Tuesday, August 12, 2008

So. Let's talk about food.

Let's talk about food (bay-bee).

Too often people eat without thinking about it. I don't mean in as much as they aren't concerned with what's sandwiched between the top and bottom bun of whatever they picked up at their fast-food joint of choice, moreso that they eat because it's necessary without actually thinking about what they like about their food.

Take the prototypical fast-food cheeseburger. Its ubiquity belies its construction - such a burger is a work of genius.

In its most fundamental form, you've got a bun, some beef, a slice of cheese, onions, ketchup, mustard and pickles. Not exactly rocket science - I could make some variation of that burger at home in 10 minutes flat that would have the added advantage of not having lived under a heat lamp for any length of time. For reference (and to give me the chance to show off a little) it'd look like this:
The purpose of the fast-food burger is to provide a buck's worth of caloric intake in its simplest form. Of the seven ingredients, the omission of any of them leaves you with something less than ideal: Forget the pickles and you lose the crunch; lose the ketchup and you lose the sweetness necessary to support the tartness of the onions and the bulk of the beef. Not a penny is wasted in its delivery. It's an intricately thought-out, edible wonder which, in my head, deserves the same level of thought on its eater's end as was expended in its construction.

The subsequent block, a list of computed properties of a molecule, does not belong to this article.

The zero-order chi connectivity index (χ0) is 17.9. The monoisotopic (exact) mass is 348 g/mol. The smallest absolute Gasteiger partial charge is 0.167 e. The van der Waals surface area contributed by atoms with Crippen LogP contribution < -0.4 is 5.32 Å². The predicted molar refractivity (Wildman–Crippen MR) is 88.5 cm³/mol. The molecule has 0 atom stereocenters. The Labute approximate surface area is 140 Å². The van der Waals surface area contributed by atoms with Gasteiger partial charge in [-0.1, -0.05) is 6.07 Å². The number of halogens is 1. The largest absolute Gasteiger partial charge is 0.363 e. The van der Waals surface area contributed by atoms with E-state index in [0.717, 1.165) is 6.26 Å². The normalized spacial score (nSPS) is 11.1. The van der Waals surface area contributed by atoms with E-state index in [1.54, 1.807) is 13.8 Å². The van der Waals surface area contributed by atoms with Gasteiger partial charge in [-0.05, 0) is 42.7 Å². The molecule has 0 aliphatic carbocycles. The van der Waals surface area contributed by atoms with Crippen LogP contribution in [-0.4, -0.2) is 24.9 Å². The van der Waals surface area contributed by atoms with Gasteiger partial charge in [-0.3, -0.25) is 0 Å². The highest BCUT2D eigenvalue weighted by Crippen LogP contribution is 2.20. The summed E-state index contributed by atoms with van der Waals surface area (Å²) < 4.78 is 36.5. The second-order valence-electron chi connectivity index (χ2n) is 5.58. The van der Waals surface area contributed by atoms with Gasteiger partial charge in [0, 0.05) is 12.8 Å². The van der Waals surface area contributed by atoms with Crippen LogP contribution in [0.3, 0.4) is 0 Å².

I like to talk about food, and food prep, and food theory. I like thinking about why I like what I eat, why I cook how I do and how I can make my cooking better. I'm not about to tell you that you shouldn't go to Wendy's. I love Wendy's. But it's probably worth stopping every once in awhile and thinking about why you occasionally wake up a 3am in the throes of a vanilla frosty craving.

Or is that just me?

2 comments:

mkb said...

i'm not terribly fond of this 'crunch' nor the sourness of the flaccid pickles of a fast food burger. If you use lettuce instead, you get the crunch without overwhelming the rest of the burger.

Jack Thompson said...

To each his own, but I've tried the "order a McDonald's cheeseburger without pickles so it's made fresh" trick, and discovered that, without that crunchiness, the burger lacked anything close to an interesting texture.

Then again, it wasn't like the thing had all that much going for it in the first place.